Demore v. Kim,
538 U.S. 510 (2003)

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No. 01-1491. Argued January 15, 2003-Decided April 29, 2003

Under the Immigration and Nationality Act, 8 U. S. C. § 1226(c), "[t]he Attorney General shall take into custody any alien who" is removable from this country because he has been convicted of one of a specified set of crimes, including an "aggravated felony." After respondent, a lawful permanent resident alien, was convicted in state court of first-degree burglary and, later, of "petty theft with priors," the Immigration and Naturalization Service (INS) charged him with being deportable from the United States in light of these convictions, and detained him pending his removal hearing. Without disputing the validity of his convictions or the INS' conclusion that he is deportable and therefore subject to mandatory detention under § 1226(c), respondent filed a habeas corpus action challenging § 1226(c) on the ground that his detention thereunder violated due process because the INS had made no determination that he posed either a danger to society or a flight risk. The District Court agreed and granted respondent's petition subject to the INS' prompt undertaking of an individualized bond hearing, after which respondent was released on bond. In affirming, the Ninth Circuit held that § 1226(c) violates substantive due process as applied to respondent because he is a lawful permanent resident, the most favored category of aliens. The court rejected the Government's two principal justifications for mandatory detention under § 1226(c), discounting the firstensuring the presence of criminal aliens at their removal proceedingsupon finding that not all aliens detained pursuant to § 1226(c) would ultimately be deported, and discounting the second-protecting the public from dangerous criminal aliens-on the grounds that the aggravated felony classification triggering respondent's detention included crimes (such as respondent's) that the court did not consider "egregious" or otherwise sufficiently dangerous to the public to necessitate mandatory detention. Relying on Zadvydas v. Davis, 533 U. S. 678, the court concluded that the INS had not provided a justification for no-bail civil detention sufficient to overcome a permanent resident alien's liberty interest.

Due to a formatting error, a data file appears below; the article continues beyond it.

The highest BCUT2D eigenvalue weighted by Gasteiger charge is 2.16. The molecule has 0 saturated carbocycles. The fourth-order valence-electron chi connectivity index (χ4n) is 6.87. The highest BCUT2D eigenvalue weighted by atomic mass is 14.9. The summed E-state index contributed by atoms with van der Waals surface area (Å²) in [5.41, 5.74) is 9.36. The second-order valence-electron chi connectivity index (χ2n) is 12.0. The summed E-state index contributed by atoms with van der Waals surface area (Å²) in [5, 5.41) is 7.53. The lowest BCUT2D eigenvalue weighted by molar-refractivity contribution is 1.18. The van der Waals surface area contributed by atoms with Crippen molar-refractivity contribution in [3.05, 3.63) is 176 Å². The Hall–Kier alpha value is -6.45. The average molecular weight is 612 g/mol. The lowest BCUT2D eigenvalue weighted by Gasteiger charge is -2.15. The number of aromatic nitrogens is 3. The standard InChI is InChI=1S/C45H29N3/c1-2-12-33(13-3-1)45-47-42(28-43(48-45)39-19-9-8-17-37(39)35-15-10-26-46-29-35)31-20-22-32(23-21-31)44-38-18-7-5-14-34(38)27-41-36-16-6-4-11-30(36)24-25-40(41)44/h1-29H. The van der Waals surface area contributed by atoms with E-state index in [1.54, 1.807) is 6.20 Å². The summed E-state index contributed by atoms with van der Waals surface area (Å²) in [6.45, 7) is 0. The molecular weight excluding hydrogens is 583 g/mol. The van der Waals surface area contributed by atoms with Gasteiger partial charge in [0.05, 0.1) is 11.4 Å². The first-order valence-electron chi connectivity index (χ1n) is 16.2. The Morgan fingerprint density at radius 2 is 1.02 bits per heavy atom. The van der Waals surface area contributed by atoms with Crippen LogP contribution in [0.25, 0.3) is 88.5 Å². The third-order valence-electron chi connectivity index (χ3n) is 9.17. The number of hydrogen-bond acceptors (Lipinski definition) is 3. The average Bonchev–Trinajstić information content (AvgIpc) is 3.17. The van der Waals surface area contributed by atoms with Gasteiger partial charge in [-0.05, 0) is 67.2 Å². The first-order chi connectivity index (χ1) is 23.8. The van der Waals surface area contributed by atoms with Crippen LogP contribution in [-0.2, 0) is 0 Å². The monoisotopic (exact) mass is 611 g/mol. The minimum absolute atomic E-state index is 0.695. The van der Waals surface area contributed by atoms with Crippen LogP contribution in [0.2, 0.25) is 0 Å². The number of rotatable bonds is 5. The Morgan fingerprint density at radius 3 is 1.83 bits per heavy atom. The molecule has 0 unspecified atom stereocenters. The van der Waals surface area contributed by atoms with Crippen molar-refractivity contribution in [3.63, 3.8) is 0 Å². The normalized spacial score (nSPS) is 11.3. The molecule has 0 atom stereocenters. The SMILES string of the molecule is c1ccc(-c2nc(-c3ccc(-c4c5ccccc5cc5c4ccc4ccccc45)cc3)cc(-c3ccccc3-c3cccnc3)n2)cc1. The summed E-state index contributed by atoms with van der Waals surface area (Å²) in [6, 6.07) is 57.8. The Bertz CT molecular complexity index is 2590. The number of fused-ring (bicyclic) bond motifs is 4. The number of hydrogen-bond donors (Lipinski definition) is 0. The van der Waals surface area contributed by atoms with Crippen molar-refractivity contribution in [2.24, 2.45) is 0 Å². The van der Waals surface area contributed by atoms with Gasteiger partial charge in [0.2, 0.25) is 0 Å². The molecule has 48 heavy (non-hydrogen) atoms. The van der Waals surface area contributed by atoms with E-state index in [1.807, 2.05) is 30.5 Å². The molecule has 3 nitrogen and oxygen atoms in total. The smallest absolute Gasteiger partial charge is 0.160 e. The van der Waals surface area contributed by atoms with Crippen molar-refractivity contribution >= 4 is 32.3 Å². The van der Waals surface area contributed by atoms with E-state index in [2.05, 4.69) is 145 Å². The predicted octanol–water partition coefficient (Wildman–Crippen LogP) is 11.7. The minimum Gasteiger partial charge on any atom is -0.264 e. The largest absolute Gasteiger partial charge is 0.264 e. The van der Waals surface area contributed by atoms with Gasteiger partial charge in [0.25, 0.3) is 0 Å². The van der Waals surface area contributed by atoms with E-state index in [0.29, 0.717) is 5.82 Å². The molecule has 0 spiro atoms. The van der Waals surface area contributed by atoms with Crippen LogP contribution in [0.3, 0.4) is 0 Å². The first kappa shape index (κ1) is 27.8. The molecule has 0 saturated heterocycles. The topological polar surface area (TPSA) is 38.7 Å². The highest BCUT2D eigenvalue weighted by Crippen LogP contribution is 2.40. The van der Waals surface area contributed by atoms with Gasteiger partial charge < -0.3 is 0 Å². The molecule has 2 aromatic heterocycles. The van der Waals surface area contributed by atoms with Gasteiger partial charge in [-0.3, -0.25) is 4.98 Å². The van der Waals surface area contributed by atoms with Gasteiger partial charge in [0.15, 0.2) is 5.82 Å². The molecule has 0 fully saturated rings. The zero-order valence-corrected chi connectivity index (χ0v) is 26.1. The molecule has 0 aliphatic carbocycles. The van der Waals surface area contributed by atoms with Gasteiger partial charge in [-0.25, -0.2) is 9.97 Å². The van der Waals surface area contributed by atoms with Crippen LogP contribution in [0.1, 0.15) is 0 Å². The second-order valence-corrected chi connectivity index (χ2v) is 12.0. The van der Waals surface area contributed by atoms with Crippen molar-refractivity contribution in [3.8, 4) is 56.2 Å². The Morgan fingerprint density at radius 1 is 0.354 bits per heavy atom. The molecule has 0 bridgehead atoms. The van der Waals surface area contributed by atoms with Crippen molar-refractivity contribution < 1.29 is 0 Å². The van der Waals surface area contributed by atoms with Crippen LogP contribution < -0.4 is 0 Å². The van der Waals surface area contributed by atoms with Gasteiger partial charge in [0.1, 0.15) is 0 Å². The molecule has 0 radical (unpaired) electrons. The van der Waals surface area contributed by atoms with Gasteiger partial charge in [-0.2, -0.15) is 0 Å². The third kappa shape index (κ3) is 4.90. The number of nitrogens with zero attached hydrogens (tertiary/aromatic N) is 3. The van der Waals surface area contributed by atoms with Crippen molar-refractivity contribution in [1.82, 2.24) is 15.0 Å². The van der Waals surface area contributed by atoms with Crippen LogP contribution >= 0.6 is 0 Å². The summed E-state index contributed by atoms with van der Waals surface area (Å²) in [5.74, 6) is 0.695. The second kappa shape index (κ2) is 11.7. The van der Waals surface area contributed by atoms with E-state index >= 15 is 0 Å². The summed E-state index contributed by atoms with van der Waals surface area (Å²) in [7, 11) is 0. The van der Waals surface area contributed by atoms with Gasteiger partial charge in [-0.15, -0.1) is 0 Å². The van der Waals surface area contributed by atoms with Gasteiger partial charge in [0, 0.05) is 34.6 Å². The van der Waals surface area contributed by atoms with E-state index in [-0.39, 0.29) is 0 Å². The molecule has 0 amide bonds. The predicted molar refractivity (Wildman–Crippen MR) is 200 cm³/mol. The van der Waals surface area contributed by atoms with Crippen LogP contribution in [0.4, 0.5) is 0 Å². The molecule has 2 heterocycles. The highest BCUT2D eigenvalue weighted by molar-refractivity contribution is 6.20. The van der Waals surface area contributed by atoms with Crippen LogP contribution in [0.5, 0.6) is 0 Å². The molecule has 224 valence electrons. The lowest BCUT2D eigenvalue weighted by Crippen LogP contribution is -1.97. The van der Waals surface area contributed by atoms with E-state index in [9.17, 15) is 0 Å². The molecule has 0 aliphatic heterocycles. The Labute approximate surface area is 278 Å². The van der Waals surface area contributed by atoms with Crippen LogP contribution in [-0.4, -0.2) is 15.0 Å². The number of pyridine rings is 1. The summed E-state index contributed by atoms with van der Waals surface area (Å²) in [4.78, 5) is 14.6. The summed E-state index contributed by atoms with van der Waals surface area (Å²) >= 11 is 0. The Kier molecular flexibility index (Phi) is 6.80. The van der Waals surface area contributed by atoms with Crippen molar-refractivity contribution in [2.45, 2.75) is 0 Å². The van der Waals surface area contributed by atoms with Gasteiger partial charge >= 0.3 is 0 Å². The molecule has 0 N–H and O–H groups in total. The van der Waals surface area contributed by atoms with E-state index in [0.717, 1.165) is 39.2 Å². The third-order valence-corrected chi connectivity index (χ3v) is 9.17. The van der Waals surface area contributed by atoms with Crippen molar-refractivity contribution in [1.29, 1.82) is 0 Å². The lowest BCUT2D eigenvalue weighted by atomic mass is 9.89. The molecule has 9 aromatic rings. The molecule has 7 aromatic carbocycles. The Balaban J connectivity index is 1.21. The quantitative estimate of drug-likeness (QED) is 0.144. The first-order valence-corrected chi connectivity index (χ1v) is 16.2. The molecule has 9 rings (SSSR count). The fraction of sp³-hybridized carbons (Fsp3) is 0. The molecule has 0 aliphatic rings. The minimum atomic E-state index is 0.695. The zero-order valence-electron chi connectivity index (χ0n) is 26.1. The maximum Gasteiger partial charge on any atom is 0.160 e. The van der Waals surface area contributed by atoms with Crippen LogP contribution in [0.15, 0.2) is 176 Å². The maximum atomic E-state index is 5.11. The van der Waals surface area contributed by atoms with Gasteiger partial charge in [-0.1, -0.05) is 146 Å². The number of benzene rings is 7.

1. Section 1226(e)-which states that "[t]he Attorney General's discretionary judgment regarding the application of this section shall not be subject to review" and that "[n]o court may set aside any action or decision by the Attorney General under this section regarding the detention or release of any alien" -does not deprive the federal courts of jurisdiction to grant habeas relief to aliens challenging their detention under § 1226(c). Respondent does not challenge a "discretionary judgment" by the Attorney General or a "decision" that the Attorney General has made regarding his detention or release. Rather, respondent challenges the statutory framework that permits his detention without bail. Where Congress intends to preclude judicial review of constitutional claims its intent to do so must be clear. E. g., Webster v. Doe, 486 U. S. 592, 603. And, where a provision precluding review is claimed to bar habeas review, the Court requires a particularly clear statement that such is Congress' intent. See INS v. St. Cyr, 533 U. S. 289, 308-309, 298, 327. Section 1226(e) contains no explicit provision barring habeas review. Pp. 516-517.

2. Congress, justifiably concerned with evidence that deportable criminal aliens who are not detained continue to engage in crime and fail to appear for their removal hearings in large numbers, may require that persons such as respondent be detained for the brief period necessary for their removal proceedings. In the exercise of its broad power over naturalization and immigration, Congress regularly makes rules that would be unacceptable if applied to citizens. Mathews v. Diaz, 426 U. S. 67, 79-80. Although the Fifth Amendment entitles aliens to due process in deportation proceedings, Reno v. Flores, 507 U. S. 292, 306, detention during such proceedings is a constitutionally valid aspect of the process, e. g., Wong Wing v. United States, 163 U. S. 228, 235, even where, as here, aliens challenge their detention on the grounds that there has been no finding that they are unlikely to appear for their deportation proceedings, Carlson v. Landon, 342 U. S. 524, 538. The INS detention of respondent, a criminal alien who has conceded that he is deportable, for the limited period of his removal proceedings, is governed by these cases. Respondent argues unpersuasively that the § 1226(c) detention policy violates due process under Zadvydas, 533 U. S., at 699, in which the Court held that § 1231(a)(6) authorizes continued detention of an alien subject to a final removal order beyond that section's 90-day removal period for only such time as is reasonably necessary to secure the removal. Zadvydas is materially different from the present case in two respects. First, the aliens there challenging their detention following final deportation orders were ones for whom removal was "no longer practically attainable," such that their detention

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